Sara Routhier, Managing Editor and Outreach Director, has professional experience as an educator, SEO specialist, and content marketer. She has over five years of experience in the insurance industry. As a researcher, data nerd, writer, and editor she strives to curate educational, enlightening articles that provide you with the must-know facts and best-kept secrets within the overwhelming world o...

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Joel Ohman is the CEO of a private equity-backed digital media company. He is a CERTIFIED FINANCIAL PLANNER™, author, angel investor, and serial entrepreneur who loves creating new things, whether books or businesses. He has also previously served as the founder and resident CFP® of a national insurance agency, Real Time Health Quotes. He also has an MBA from the University of South Florida. ...

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Reviewed by Joel Ohman
Founder, CFP®

UPDATED: Mar 22, 2012

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At their highest point in five months, the average interest rate for a 30-year mortgage loan increased to 4.08 percent. Last week, the average rested at 3.92 percent, meaning rates rose by an alarming 0.16 percent in just a week’s time.

The 30-year average is the highest since Oct. 27, when it hit a height of 4.1 percent.

Home loan applications fell for a sixth week in a row, indicating an enormous slump in the refinancing market.

This refinancing slump is particularly worrying for some since the governments new HARP 2 just went into full affect this month. HARP 2 was supposed to encourage the nation’s underwater mortgage loan holders to refinance their home loans. Instead, however, the nation has entered the largest refinancing dip since November.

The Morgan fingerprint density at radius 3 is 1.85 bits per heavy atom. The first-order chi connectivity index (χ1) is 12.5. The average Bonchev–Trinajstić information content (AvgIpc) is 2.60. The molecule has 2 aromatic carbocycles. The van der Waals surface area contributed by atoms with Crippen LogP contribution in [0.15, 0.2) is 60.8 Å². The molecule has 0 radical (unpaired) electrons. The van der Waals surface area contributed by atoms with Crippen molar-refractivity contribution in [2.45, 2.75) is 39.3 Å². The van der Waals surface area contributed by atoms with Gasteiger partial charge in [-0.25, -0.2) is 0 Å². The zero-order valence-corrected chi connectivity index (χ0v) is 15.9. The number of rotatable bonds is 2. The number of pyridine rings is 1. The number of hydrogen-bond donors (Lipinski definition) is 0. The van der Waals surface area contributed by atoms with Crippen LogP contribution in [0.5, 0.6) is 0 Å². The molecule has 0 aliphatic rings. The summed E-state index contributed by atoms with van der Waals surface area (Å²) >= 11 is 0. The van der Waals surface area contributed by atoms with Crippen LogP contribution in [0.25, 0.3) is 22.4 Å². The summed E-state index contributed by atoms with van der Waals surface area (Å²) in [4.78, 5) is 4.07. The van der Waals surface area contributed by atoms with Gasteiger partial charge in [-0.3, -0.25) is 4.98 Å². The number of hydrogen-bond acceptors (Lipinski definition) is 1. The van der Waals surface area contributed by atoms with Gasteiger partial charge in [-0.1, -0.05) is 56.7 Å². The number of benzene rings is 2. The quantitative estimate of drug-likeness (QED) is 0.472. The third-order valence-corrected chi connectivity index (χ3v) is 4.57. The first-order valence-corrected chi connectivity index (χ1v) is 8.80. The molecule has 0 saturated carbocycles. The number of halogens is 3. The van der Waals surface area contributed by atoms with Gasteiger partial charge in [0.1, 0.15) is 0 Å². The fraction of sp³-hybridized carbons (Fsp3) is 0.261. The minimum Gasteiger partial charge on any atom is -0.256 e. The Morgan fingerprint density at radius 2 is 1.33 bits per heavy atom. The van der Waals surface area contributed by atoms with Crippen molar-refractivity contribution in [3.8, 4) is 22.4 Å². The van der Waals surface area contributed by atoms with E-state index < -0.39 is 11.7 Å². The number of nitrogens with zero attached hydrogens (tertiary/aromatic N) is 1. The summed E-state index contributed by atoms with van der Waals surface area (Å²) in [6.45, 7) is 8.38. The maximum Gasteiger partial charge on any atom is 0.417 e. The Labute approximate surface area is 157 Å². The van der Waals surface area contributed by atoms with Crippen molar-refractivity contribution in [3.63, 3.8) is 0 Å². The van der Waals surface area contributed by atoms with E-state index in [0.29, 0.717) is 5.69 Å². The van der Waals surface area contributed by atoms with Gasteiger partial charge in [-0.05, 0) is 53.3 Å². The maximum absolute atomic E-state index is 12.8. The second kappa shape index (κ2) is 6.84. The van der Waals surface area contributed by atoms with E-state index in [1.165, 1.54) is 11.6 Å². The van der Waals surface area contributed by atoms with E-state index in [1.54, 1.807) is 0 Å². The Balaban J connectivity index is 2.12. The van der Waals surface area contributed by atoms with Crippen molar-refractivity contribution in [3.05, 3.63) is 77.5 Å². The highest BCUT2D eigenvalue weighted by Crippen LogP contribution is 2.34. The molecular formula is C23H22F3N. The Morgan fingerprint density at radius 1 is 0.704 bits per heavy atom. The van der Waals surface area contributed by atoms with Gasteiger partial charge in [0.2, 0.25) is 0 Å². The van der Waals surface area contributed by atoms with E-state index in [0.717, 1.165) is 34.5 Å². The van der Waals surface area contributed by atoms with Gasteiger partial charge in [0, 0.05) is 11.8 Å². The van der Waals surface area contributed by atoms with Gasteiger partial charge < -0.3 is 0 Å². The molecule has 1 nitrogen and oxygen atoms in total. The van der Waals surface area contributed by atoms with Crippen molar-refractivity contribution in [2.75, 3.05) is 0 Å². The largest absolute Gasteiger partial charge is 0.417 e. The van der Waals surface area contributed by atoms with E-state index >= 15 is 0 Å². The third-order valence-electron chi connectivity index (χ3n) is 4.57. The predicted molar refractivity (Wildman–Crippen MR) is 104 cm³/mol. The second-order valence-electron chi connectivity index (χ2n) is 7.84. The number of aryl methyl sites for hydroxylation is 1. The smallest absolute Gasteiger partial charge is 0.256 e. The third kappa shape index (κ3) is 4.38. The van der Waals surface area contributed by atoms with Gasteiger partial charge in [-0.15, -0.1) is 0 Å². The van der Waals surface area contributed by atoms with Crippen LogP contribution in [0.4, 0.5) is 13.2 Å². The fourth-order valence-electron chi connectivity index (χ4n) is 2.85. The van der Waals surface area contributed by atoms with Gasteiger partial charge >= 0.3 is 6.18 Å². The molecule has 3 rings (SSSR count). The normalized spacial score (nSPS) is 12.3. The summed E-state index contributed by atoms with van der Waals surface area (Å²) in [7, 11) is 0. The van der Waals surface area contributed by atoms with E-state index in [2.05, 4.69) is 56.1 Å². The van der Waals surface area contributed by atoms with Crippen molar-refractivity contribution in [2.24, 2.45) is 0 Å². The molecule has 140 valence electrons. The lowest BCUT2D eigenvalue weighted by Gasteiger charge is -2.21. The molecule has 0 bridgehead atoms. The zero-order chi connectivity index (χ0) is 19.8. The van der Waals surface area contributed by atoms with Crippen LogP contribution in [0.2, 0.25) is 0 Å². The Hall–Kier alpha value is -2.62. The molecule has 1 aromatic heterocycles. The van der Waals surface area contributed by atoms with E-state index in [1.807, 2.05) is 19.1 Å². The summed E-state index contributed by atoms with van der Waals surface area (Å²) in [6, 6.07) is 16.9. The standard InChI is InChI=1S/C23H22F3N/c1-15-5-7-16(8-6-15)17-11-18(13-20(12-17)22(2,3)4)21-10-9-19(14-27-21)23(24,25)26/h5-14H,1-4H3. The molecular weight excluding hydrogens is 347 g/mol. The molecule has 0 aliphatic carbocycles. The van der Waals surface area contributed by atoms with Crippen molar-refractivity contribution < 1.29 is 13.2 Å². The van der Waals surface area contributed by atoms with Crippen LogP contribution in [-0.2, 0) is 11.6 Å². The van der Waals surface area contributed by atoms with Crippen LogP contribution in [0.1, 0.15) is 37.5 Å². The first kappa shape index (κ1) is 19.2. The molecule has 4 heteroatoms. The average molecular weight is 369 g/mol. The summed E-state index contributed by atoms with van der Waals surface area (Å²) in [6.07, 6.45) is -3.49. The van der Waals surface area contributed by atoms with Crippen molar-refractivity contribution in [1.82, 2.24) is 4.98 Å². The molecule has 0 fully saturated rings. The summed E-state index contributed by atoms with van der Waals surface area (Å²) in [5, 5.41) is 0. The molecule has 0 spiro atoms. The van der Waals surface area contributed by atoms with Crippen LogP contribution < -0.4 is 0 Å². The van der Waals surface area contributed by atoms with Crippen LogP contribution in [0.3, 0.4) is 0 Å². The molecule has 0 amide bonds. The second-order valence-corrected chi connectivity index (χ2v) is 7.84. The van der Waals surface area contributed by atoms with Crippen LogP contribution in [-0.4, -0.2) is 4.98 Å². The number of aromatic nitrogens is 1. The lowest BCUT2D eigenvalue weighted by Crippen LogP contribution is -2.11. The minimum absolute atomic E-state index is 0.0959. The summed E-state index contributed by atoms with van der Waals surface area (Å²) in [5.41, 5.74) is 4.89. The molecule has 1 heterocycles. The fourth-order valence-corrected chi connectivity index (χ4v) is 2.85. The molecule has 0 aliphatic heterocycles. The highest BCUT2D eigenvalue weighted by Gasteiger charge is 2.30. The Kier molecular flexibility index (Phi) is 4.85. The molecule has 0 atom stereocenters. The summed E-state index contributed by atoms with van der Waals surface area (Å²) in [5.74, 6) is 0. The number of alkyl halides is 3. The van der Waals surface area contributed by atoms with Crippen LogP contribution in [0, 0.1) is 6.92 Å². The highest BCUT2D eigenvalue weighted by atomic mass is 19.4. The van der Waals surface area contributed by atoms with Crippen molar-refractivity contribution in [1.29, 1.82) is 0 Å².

But despite these ominous signs, some experts believe there’s no reason to worry.

“The effect of higher rates should be minimal as long as the increases are limited,” said Sal Guatieri, a senior economist at BMO Capital Markets in Toronto in an interview, according to Bloomberg Businessweek. “Refinancings could take a further hit but they’re up hugely in the past year. I doubt applications for purchases of a home would be affected much. Affordability has never been better.”

Guatieri’s assessment of affordability may be a bit of an exaggeration, but affordability is definitely growing at a steady pace. According to Reuters, the number of new unemployment benefits claims dropped to a four-year low last week, signaling an increase in jobs availability.

The Reuters report stated employers added 227,000 jobs to their payrolls in February, bringing the new job total over the past three months to an encouraging 734,000.

The more accessible jobs are to the American public, the more easily the nation can afford new home loans—even at 4 percent interest rates.